Laura on Life

Requirements for a good night's sleep

By Laura Snyder

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[January 16, 2010]  I am a very light sleeper, but if I have a warm, quiet place to sleep, I could do so at the drop of a hat. So I guess, for me, those are my requirements for a good night's sleep: warmth, quiet and a hat.

Like many people, my list of requirements must be met or I simply can't sleep. We're not so different from some animals in that regard.

Have you ever seen a dog follow his behind around in circles several times before he finally plops down and closes his eyes? I'm not sure what requirement he's trying to meet. Perhaps his nose must be facing a northwesterly direction. Maybe his tail must be out of the wind. Or maybe he's simply checking to be sure there are no fire ant hills where he intends to lie down. If I were a dog, that would be an important requirement for sleep.

Birds and hamsters build their nests just so before they can sleep in them. Some people do that as well.

I have a son who builds a nest before he sleeps. His requirements for sleep are many. He must have a selection of stuffed animals settled around him, at least three pillows that have never been used by anyone else, a book and a reading light in case he wakes up at night, and a glass of water on the nightstand. He also requires three or four blankets on the bed, but he uses only one because three or four make him too warm. He has convinced himself that he needs these things or he can't sleep.

Some people require complete darkness. Others can't sleep without a nightlight. Some have to sleep with the door closed. Some have to sleep with the door open. This may have to do with the darkness issue, but sometimes it is a symptom of claustrophobia.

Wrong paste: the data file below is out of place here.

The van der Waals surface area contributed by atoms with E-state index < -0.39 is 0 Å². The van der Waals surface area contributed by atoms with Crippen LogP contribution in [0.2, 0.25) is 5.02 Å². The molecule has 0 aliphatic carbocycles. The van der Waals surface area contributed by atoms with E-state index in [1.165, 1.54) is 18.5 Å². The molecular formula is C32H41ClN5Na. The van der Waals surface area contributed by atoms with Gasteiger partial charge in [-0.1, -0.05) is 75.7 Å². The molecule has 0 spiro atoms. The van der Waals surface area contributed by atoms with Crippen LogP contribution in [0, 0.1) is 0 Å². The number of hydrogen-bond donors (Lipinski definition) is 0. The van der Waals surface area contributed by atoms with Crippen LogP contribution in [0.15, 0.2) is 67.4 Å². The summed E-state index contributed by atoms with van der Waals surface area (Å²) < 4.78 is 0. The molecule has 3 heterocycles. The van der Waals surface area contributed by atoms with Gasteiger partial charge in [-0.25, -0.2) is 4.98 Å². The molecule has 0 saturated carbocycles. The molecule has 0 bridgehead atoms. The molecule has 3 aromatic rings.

My daughter needs a spinning ceiling fan to sleep, but apparently her mattress hanging half off the bed frame is not an impediment to a good night's sleep.

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One son of mine needed a silky pillowcase to sleep when he was growing up, but now he needs flannel sheets to get to sleep.

My oldest needs a fan, darkness and white noise. He doesn't like quiet or still air. He would be a good camper, I think. Sleeping under the stars with no moon would provide him with darkness, wind in his face and crickets chirping all night long. Although, we might see him chasing his behind around in circles before he climbed into his sleeping bag. I'm fairly certain he wouldn't want to sleep on a fire ant hill either.

My husband seems to have many requirements for sleep. Needing his own pillow is one of them. He obviously has not determined the rest of them yet, because the man never sleeps.

I believe one of his requirements might be that he must have the TV beaming into his eyeballs in an otherwise dark room for at least two hours before he will allow his eyes to close.

Another requirement might be that he must first get into our bed, and as soon as the bed warms up, he must whip off the blankets and expose my backside to an icy blast of air and then sleepwalk to the living room for his eyeball exercises.

Another requirement is probably the fact that he must sample every salty and sweet snack in the house before he can allow himself to sleep. He is very diligent about this step. But still he can't sleep.

Since I am a light sleeper, merely requiring warmth and quiet -- and his nighttime wanderings provide neither one of these -- a good night's sleep is simply a lofty goal in our house.


Laura Snyder is a nationally syndicated columnist, author and speaker. You can reach her at lsnyder@lauraonlife.com or visit www.lauraonlife.com for more info.

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